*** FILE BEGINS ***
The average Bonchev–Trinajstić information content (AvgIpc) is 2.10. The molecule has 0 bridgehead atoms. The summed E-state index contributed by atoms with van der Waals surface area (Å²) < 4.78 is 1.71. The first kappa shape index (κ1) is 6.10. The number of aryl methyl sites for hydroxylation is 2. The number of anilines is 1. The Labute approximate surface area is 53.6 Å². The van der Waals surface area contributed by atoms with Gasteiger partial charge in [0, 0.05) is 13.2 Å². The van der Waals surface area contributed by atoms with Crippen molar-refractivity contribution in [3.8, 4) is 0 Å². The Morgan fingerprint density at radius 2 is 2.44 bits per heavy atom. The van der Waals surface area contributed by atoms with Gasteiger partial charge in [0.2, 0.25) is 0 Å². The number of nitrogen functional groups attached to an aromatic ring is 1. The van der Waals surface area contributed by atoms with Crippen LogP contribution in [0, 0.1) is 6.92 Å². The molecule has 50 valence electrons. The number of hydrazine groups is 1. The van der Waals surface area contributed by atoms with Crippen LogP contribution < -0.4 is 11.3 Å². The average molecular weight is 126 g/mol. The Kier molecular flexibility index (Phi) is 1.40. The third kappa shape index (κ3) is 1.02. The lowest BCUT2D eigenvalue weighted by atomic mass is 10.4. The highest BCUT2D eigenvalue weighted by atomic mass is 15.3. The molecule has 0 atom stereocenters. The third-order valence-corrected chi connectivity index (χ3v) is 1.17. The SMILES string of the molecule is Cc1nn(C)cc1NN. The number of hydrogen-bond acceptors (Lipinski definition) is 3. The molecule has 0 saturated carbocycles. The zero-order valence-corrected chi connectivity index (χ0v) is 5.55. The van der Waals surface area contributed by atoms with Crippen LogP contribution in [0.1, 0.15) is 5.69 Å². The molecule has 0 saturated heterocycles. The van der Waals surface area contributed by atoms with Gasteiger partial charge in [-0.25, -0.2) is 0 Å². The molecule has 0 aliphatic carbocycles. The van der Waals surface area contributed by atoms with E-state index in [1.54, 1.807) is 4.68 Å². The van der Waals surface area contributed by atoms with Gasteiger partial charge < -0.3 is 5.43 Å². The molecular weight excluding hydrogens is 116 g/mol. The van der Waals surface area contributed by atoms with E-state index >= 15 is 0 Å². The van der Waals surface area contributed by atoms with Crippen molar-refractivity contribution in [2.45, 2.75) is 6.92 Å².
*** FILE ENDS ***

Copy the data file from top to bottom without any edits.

The average Bonchev–Trinajstić information content (AvgIpc) is 2.10. The molecule has 0 bridgehead atoms. The summed E-state index contributed by atoms with van der Waals surface area (Å²) < 4.78 is 1.71. The first kappa shape index (κ1) is 6.10. The number of aryl methyl sites for hydroxylation is 2. The number of anilines is 1. The Labute approximate surface area is 53.6 Å². The van der Waals surface area contributed by atoms with Gasteiger partial charge in [0, 0.05) is 13.2 Å². The van der Waals surface area contributed by atoms with Crippen molar-refractivity contribution in [3.8, 4) is 0 Å². The Morgan fingerprint density at radius 2 is 2.44 bits per heavy atom. The van der Waals surface area contributed by atoms with Gasteiger partial charge in [0.2, 0.25) is 0 Å². The number of nitrogen functional groups attached to an aromatic ring is 1. The van der Waals surface area contributed by atoms with Crippen LogP contribution in [0, 0.1) is 6.92 Å². The molecule has 50 valence electrons. The number of hydrazine groups is 1. The van der Waals surface area contributed by atoms with Crippen LogP contribution < -0.4 is 11.3 Å². The average molecular weight is 126 g/mol. The Kier molecular flexibility index (Phi) is 1.40. The third kappa shape index (κ3) is 1.02. The lowest BCUT2D eigenvalue weighted by atomic mass is 10.4. The highest BCUT2D eigenvalue weighted by atomic mass is 15.3. The molecule has 0 atom stereocenters. The third-order valence-corrected chi connectivity index (χ3v) is 1.17. The SMILES string of the molecule is Cc1nn(C)cc1NN. The number of hydrogen-bond acceptors (Lipinski definition) is 3. The molecule has 0 saturated carbocycles. The zero-order valence-corrected chi connectivity index (χ0v) is 5.55. The van der Waals surface area contributed by atoms with Crippen LogP contribution in [0.1, 0.15) is 5.69 Å². The molecule has 0 saturated heterocycles. The van der Waals surface area contributed by atoms with Gasteiger partial charge in [-0.25, -0.2) is 0 Å². The molecule has 0 aliphatic carbocycles. The van der Waals surface area contributed by atoms with E-state index in [1.54, 1.807) is 4.68 Å². The van der Waals surface area contributed by atoms with Gasteiger partial charge < -0.3 is 5.43 Å². The molecular weight excluding hydrogens is 116 g/mol. The van der Waals surface area contributed by atoms with E-state index >= 15 is 0 Å². The van der Waals surface area contributed by atoms with Crippen molar-refractivity contribution in [2.45, 2.75) is 6.92 Å².